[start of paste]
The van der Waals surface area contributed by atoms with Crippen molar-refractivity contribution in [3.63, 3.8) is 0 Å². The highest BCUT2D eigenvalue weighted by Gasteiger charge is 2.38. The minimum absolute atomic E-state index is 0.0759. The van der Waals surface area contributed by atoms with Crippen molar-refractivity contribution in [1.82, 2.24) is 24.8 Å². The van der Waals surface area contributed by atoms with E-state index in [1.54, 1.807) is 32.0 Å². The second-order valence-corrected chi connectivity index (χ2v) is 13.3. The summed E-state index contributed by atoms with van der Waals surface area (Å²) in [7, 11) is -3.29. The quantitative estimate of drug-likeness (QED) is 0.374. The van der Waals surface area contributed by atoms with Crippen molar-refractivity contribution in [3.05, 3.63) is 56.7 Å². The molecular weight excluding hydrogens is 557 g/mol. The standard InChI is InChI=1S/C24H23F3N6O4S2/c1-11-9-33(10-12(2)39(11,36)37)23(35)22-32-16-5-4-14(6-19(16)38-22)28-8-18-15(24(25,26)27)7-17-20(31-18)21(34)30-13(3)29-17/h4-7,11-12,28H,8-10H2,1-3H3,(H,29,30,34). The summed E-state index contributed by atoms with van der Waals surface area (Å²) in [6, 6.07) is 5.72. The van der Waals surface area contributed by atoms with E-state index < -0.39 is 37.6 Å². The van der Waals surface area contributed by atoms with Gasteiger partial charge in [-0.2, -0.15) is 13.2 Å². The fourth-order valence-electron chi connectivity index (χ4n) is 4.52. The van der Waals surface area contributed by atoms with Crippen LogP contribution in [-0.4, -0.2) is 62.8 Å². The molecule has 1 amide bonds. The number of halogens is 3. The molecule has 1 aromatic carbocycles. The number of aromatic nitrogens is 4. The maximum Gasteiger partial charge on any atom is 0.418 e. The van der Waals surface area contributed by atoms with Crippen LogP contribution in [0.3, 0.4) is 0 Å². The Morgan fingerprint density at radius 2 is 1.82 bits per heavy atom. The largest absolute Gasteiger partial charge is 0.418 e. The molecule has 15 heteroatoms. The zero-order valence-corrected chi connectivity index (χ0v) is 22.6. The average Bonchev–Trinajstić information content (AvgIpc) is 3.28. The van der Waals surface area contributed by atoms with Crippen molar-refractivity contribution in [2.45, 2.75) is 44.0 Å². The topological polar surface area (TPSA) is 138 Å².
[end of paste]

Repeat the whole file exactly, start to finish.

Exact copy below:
The van der Waals surface area contributed by atoms with Crippen molar-refractivity contribution in [3.63, 3.8) is 0 Å². The highest BCUT2D eigenvalue weighted by Gasteiger charge is 2.38. The minimum absolute atomic E-state index is 0.0759. The van der Waals surface area contributed by atoms with Crippen molar-refractivity contribution in [1.82, 2.24) is 24.8 Å². The van der Waals surface area contributed by atoms with E-state index in [1.54, 1.807) is 32.0 Å². The second-order valence-corrected chi connectivity index (χ2v) is 13.3. The summed E-state index contributed by atoms with van der Waals surface area (Å²) in [7, 11) is -3.29. The quantitative estimate of drug-likeness (QED) is 0.374. The van der Waals surface area contributed by atoms with Crippen molar-refractivity contribution in [3.05, 3.63) is 56.7 Å². The molecular weight excluding hydrogens is 557 g/mol. The standard InChI is InChI=1S/C24H23F3N6O4S2/c1-11-9-33(10-12(2)39(11,36)37)23(35)22-32-16-5-4-14(6-19(16)38-22)28-8-18-15(24(25,26)27)7-17-20(31-18)21(34)30-13(3)29-17/h4-7,11-12,28H,8-10H2,1-3H3,(H,29,30,34). The summed E-state index contributed by atoms with van der Waals surface area (Å²) in [6, 6.07) is 5.72. The van der Waals surface area contributed by atoms with E-state index < -0.39 is 37.6 Å². The van der Waals surface area contributed by atoms with Gasteiger partial charge in [-0.2, -0.15) is 13.2 Å². The fourth-order valence-electron chi connectivity index (χ4n) is 4.52. The van der Waals surface area contributed by atoms with Crippen LogP contribution in [-0.4, -0.2) is 62.8 Å². The molecule has 1 amide bonds. The number of halogens is 3. The molecule has 1 aromatic carbocycles. The number of aromatic nitrogens is 4. The maximum Gasteiger partial charge on any atom is 0.418 e. The van der Waals surface area contributed by atoms with Crippen LogP contribution in [0.3, 0.4) is 0 Å². The Morgan fingerprint density at radius 2 is 1.82 bits per heavy atom. The largest absolute Gasteiger partial charge is 0.418 e. The molecule has 15 heteroatoms. The zero-order valence-corrected chi connectivity index (χ0v) is 22.6. The average Bonchev–Trinajstić information content (AvgIpc) is 3.28. The van der Waals surface area contributed by atoms with Crippen molar-refractivity contribution in [2.45, 2.75) is 44.0 Å². The topological polar surface area (TPSA) is 138 Å².